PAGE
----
In the late 1980s, prompted by an actual case of an assigned male-at-birth (AMAB) transgender person who was allowed to have genital reconstructive surgery, two fatwas1 were issued. One was by the Mufti of the foremost university in Islamic scholarship, the Al-Azhar University (Tantawi in June, 1988), and the second was by the Spiritual Leader of Iran (who was Khomeini in 1986). Initially, these fatwas were upheld as a tolerant and progressive approach of Islam toward transgender Muslims. However, due to the strong majority of Islamic conservatives who continue to be prevalent in Iran and other Muslim countries, Muslim transgender women are still suffering from heightened stigma and transphobia, discrimination and injustice, violence and persecution (Barmania & Aljunid, 2017; Carolina, 2018; Lee, 2012; Sarcheshmehpour et al., 2018). In this editorial, we provide a counter-narrative to Islamic heteropatriarchal conservatism that constructs Islam as homo/bi/intersex/transphobic. We challenge the conservative arguments based on the verse in the Qur”ān (4: 119) that states “God has created everything as it is”, and “changes in one’s body are only allowed under medical circumstances”. These arguments are highly ambiguous and the verse has long been taken out of its original context by the conservative view (Youssef, 2016). Not only are these arguments in contradiction with the principle that “God does not make mistakes”, they are also irrelevant as far as modern medical science is concerned. Tantawi (Sunni) and Khomeini (Shia) fatwas are then explored as they allow Muslim transgender people to receive treatment and/or gender affirming surgery and, therefore, show how the fatwas provide trans-inclusiveness in Islam. While we are cognisant that Tantawi and Khomeini fatwas did not address the legal rights of cisgender same-sex attracted people, we offer a perspective which encourages a deeper understanding of the progressive Muslim standpoint within the periscope of Muslim Sunni and shia construal in order to reach a more nuanced understanding of an archaic position on being transgender posed by Islamic conservatism; and thereby encourage stronger voices and empowerment within transgender Muslim communities. Islam has always taken sides with the oppressed rather than with the oppressor since the day of its establishment, and this includes taking a stand against transphobia, xenophobia and misogyny (Duderija, 2010, 2013, 2016). Esack (2006: 125) connects the “principle of prophetic solidarity” in the early time of Islam with the marginalized and oppressed communities (mustad’afin: the weak one) of the world today (Esack, 2006). Ironically, the spirit of Islam is all about empathy, tolerance and understanding, yet the practice of Islam carried out by many Muslims expresses the opposite. In challenging and remedying the normative discourse of prevalent unsympathetic conservative fatwas toward transgender people, we analyze the main sources of Shari’a, the Qur’ān and Hadith, while reclaiming transgender Muslim identity by highlighting Tantawi’s (Sunni) and Khomeini (Shia) fatwas in relation to modern scientific arguments. The analysis reveals that being transgender is a natural occurrence and the Qur’ān unequivocally acknowledges the existence of transgender people (Qur’an, 42: 49–50).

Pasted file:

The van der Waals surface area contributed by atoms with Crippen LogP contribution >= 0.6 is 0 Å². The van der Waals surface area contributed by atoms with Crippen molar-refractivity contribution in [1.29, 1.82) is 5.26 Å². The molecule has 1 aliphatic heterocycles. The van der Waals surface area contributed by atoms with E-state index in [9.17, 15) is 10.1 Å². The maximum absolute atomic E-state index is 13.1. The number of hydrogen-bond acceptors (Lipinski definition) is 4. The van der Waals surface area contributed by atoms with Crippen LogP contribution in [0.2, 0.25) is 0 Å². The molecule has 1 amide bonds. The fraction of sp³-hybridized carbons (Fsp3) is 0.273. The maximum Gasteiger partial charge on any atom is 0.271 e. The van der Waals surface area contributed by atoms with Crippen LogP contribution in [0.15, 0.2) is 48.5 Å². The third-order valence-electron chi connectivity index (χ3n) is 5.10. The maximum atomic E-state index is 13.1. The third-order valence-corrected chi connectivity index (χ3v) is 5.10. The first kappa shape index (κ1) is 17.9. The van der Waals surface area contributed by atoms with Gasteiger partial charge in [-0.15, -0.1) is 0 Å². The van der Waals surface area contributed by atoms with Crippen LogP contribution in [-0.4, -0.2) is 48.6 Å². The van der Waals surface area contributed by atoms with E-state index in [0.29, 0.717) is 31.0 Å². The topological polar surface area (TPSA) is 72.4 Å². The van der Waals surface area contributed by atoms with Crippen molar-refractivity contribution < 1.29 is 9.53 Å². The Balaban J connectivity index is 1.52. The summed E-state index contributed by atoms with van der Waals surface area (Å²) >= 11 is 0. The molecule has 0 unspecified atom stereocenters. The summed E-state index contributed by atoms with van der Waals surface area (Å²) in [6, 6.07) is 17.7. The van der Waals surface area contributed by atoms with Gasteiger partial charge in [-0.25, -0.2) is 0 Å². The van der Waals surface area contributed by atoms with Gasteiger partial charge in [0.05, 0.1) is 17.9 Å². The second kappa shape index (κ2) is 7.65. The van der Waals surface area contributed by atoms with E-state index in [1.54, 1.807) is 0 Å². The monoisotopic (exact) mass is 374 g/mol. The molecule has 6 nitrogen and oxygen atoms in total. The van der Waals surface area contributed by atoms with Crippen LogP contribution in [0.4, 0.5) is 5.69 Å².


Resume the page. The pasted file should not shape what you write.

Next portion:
By Aisya Aymanee M. Zaharin and Maria Pallotta-Chiarolli, 2020